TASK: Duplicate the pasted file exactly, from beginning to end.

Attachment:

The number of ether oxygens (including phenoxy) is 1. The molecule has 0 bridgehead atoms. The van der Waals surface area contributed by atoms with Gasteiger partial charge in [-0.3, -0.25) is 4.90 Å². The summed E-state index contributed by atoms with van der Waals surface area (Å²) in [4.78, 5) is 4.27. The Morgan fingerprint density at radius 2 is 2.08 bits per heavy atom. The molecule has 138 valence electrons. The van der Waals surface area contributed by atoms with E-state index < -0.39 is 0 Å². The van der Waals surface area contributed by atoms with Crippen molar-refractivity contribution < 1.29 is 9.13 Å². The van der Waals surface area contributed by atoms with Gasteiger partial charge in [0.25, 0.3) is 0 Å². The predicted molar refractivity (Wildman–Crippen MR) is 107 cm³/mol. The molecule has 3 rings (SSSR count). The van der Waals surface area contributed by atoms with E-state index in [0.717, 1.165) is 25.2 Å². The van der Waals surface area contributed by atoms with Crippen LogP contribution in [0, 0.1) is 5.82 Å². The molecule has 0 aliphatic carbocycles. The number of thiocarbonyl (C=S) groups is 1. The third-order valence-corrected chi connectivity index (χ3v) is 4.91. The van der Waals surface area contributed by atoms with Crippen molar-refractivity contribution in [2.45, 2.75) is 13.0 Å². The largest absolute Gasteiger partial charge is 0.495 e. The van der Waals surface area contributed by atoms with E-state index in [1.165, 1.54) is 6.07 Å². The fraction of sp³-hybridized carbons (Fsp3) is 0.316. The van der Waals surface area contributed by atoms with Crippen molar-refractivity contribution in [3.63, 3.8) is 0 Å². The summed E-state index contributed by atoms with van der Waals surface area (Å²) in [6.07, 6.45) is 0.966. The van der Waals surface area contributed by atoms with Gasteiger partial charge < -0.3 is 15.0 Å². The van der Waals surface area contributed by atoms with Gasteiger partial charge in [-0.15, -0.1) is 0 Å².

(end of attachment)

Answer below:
The number of ether oxygens (including phenoxy) is 1. The molecule has 0 bridgehead atoms. The van der Waals surface area contributed by atoms with Gasteiger partial charge in [-0.3, -0.25) is 4.90 Å². The summed E-state index contributed by atoms with van der Waals surface area (Å²) in [4.78, 5) is 4.27. The Morgan fingerprint density at radius 2 is 2.08 bits per heavy atom. The molecule has 138 valence electrons. The van der Waals surface area contributed by atoms with E-state index < -0.39 is 0 Å². The van der Waals surface area contributed by atoms with Crippen molar-refractivity contribution < 1.29 is 9.13 Å². The van der Waals surface area contributed by atoms with Gasteiger partial charge in [0.25, 0.3) is 0 Å². The predicted molar refractivity (Wildman–Crippen MR) is 107 cm³/mol. The molecule has 3 rings (SSSR count). The van der Waals surface area contributed by atoms with E-state index in [0.717, 1.165) is 25.2 Å². The van der Waals surface area contributed by atoms with Crippen LogP contribution in [0, 0.1) is 5.82 Å². The molecule has 0 aliphatic carbocycles. The number of thiocarbonyl (C=S) groups is 1. The third-order valence-corrected chi connectivity index (χ3v) is 4.91. The van der Waals surface area contributed by atoms with Crippen molar-refractivity contribution in [2.45, 2.75) is 13.0 Å². The largest absolute Gasteiger partial charge is 0.495 e. The van der Waals surface area contributed by atoms with E-state index in [1.165, 1.54) is 6.07 Å². The fraction of sp³-hybridized carbons (Fsp3) is 0.316. The van der Waals surface area contributed by atoms with Crippen molar-refractivity contribution in [3.63, 3.8) is 0 Å². The summed E-state index contributed by atoms with van der Waals surface area (Å²) in [6.07, 6.45) is 0.966. The van der Waals surface area contributed by atoms with Gasteiger partial charge < -0.3 is 15.0 Å². The van der Waals surface area contributed by atoms with Gasteiger partial charge in [-0.15, -0.1) is 0 Å².